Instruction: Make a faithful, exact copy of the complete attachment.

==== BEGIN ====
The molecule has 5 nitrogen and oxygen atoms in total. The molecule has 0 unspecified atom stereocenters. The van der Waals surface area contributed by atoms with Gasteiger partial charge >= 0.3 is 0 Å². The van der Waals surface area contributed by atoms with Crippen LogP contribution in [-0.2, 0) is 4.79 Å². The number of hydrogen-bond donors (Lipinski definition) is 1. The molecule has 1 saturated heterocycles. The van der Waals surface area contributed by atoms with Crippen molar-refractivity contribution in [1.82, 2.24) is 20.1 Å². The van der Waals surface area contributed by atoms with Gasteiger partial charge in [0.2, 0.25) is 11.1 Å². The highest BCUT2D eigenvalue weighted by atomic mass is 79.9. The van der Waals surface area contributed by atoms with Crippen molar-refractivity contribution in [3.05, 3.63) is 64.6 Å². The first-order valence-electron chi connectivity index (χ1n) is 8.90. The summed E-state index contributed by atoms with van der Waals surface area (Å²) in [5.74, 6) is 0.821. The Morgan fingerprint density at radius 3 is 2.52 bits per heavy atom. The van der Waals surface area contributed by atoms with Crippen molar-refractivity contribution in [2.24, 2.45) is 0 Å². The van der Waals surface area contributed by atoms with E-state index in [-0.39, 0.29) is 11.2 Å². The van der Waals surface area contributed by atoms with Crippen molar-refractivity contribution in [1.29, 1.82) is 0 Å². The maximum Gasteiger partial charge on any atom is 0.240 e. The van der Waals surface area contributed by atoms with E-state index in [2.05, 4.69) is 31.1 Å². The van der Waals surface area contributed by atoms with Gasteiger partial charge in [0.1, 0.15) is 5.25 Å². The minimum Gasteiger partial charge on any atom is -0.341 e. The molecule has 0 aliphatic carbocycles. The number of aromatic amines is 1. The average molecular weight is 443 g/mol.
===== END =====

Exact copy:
The molecule has 5 nitrogen and oxygen atoms in total. The molecule has 0 unspecified atom stereocenters. The van der Waals surface area contributed by atoms with Gasteiger partial charge >= 0.3 is 0 Å². The van der Waals surface area contributed by atoms with Crippen LogP contribution in [-0.2, 0) is 4.79 Å². The number of hydrogen-bond donors (Lipinski definition) is 1. The molecule has 1 saturated heterocycles. The van der Waals surface area contributed by atoms with Crippen molar-refractivity contribution in [1.82, 2.24) is 20.1 Å². The van der Waals surface area contributed by atoms with Gasteiger partial charge in [0.2, 0.25) is 11.1 Å². The highest BCUT2D eigenvalue weighted by atomic mass is 79.9. The van der Waals surface area contributed by atoms with Crippen molar-refractivity contribution in [3.05, 3.63) is 64.6 Å². The first-order valence-electron chi connectivity index (χ1n) is 8.90. The summed E-state index contributed by atoms with van der Waals surface area (Å²) in [5.74, 6) is 0.821. The Morgan fingerprint density at radius 3 is 2.52 bits per heavy atom. The van der Waals surface area contributed by atoms with Crippen molar-refractivity contribution in [2.24, 2.45) is 0 Å². The van der Waals surface area contributed by atoms with E-state index in [-0.39, 0.29) is 11.2 Å². The van der Waals surface area contributed by atoms with Crippen molar-refractivity contribution in [1.29, 1.82) is 0 Å². The maximum Gasteiger partial charge on any atom is 0.240 e. The van der Waals surface area contributed by atoms with E-state index in [2.05, 4.69) is 31.1 Å². The van der Waals surface area contributed by atoms with Gasteiger partial charge in [0.1, 0.15) is 5.25 Å². The minimum Gasteiger partial charge on any atom is -0.341 e. The molecule has 0 aliphatic carbocycles. The number of aromatic amines is 1. The average molecular weight is 443 g/mol.